5. Literally any savory dish you might make with bouillon cubes.  Making rice pilaf?  Add some nooch.  Making chicken strips/nuggets?  Add some nooch.  Making soup?  Sprinkle that bad boy with hippie glitter and then go crunch some granola.  No really, it’s that versatile and amazing.

Buy a 2-pack of Nutritional yeast here:

Affiliate disclosure: If you shop using the link above for nooch, I may receive a small commission from that purchase.  Your price will not change.

What have you tried with nutritional yeast? Did you like it?  Share your thoughts in the comments section.  Want more recipe inspo and cooking tips?  Join the Second Breakfast Club.

Pumpkin Porter Oat Bread

Ah, fall… favorite time of year. I am a fan of pumpkin everything (almost). This pumpkin porter beer bread does not disappoint. How I got to this recipe is kind of funny though.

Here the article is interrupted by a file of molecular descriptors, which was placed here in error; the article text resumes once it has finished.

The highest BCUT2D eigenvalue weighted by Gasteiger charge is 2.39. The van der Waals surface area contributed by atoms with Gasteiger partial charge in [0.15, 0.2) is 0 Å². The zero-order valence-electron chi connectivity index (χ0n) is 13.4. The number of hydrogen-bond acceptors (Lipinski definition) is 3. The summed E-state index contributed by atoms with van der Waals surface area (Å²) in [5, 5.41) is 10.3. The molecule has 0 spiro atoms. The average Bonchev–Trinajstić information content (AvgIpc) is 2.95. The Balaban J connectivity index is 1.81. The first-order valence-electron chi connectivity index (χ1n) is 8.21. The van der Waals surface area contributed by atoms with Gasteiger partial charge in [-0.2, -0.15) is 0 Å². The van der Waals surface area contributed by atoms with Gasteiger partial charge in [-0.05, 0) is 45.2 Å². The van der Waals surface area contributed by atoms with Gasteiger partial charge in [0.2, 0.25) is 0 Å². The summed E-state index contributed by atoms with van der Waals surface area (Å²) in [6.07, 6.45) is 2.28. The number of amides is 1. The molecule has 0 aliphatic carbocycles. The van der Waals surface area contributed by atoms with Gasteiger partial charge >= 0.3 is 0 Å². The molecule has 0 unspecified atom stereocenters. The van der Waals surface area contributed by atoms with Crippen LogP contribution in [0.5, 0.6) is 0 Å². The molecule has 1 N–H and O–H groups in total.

Picture it…..the grocery store….2018. A 38 year old mom who is perpetually sleep deprived is trying to check out at the grocery store. Suddenly, she sees a black box with Pumpkin written on it and thinks “ooh, score. I can buy Pumpkin in bulk now.” Imagine her surprise when her husband asks why she got Pumpkin Porter when she doesn’t like beer. Please tell me you read that in a Sophia Petrillo voice? Golden Girls is still one of my favorite shows. If you haven’t watched The Golden Girls, stop what you’re doing and go watch.

But, back to this bread. I look at the box of pumpkin porter and think WTF am I gonna do with this crap? And then it hits me, beer bread. Baking bread is not my strong suit. But beer bread is so much easier because you don’t have to worry about proofing the bread and making the yeast all happy because….beer.